"You read books in Hindi."

Translation:Sen Hintçe kitap okursun.

May 1, 2015



I can never work out when it's a compound noun or not. I mean Police car = polis arabasi but, Indian book = Hintce kitap and not kitabi.. Confused.com!
(I know the i shouldn't be dotted but I don't have one on my keyboard)

January 12, 2016


'Polis' is a noun whereas 'Hintçe' is an adjective. Only noun compound take a '-i' suffix.

'-i' is the possessive suffix which indicates the word it is added belongs to the other word(not the word in fact what word symbolizes,replaces as concept or being but you got it anyway.) in the compound.

January 16, 2016


I always get confused about how to say "in [language]".

For example, how to say in Turkish: "How do you say it in Turkish?" and "Is it in Turkish?"

Please, help me

May 7, 2015


"(Bunu) Türkçe'de nasıl söylersin?" - How do you say this in Turkish?

"(Bu) Türkçe mi?" - Is this in Turkish?

"(Bu) Türkçe'de ne demek?" - How do you say this in Turkish?

May 7, 2015


Thanks a looot! So helpful!!!

May 7, 2015


You're welcome! :)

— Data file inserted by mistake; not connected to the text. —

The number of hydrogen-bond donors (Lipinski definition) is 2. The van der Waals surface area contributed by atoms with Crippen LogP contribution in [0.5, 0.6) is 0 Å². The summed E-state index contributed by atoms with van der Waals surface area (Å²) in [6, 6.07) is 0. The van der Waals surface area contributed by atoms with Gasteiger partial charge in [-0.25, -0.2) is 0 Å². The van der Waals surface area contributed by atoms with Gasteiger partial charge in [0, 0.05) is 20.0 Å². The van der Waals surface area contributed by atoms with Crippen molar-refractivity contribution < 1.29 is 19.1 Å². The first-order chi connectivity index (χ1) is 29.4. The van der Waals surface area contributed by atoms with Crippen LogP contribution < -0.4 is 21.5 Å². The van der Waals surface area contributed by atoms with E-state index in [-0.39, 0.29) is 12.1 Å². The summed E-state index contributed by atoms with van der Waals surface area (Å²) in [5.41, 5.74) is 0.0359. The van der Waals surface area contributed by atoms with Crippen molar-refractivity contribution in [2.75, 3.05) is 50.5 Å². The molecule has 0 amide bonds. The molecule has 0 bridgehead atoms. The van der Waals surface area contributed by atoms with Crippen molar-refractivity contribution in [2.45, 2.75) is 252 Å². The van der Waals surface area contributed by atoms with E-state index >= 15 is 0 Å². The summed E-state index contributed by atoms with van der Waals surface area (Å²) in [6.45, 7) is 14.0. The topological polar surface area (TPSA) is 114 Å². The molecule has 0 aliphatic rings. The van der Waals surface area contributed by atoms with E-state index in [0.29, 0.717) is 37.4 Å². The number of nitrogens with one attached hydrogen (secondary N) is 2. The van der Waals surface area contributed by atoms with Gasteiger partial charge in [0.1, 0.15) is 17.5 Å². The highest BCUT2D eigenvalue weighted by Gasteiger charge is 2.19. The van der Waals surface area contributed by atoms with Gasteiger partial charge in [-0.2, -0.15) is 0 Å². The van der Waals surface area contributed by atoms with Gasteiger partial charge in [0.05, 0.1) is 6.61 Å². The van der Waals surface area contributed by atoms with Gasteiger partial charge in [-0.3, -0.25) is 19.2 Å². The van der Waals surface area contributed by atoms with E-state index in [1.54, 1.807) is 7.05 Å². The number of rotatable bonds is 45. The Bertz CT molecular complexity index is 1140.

May 7, 2015


Why not "okuyorsun"?

June 9, 2017

  • okuyorsun = you are reading (present continuous tense)
  • okursun = you read (aorist/ simple present tense)
February 25, 2019


Can you say "Hintçede" as well?

July 23, 2015


No, it doesn't work.

August 8, 2015


The suggested correct answer was with the conjugation "okudun", can someone explain why? Is it the past tense?

December 23, 2015


Yes, because the word 'read' can also be past tense in English.

December 25, 2015


Shouldn't it be kitapları, as a direct object?

May 1, 2015


"Books" in this sentence is indefinite direct object. There aren't any specific books being read, this person just reads books in Hindi language. That's why it doesn't need to be in accusative case.

May 1, 2015


Small correction: 'books' ARE the direct object of this sentence. But it's indefinite; hence no accusative.

May 1, 2015


Ah, mate, thanks again! I'll edit.

May 1, 2015


Wait how do I know it is not kitaplar? I know it is not accusative though.

October 14, 2015


'Kitap' is indefinite(that is why it is not accusative) direct object here. And indefinite direct objects usually don't take plural. It would help to think 'kitap okumak' as one piece.(They are not though, just to help)

But if you used accusative and if your direct object was supposed to be plural you would say 'Sen Hintçe kitapları okursun.'

October 15, 2015


I understand that you are supposed to translate into "okursun", since the continuous isn't used in English. Still, from preceding lessons it is my feeling that you could use the continuous in Turkish to convey the same meaning. Am I mistaken?

And more generally: when is the continuous used in Turkish as compared to English?

June 2, 2016



October 13, 2018
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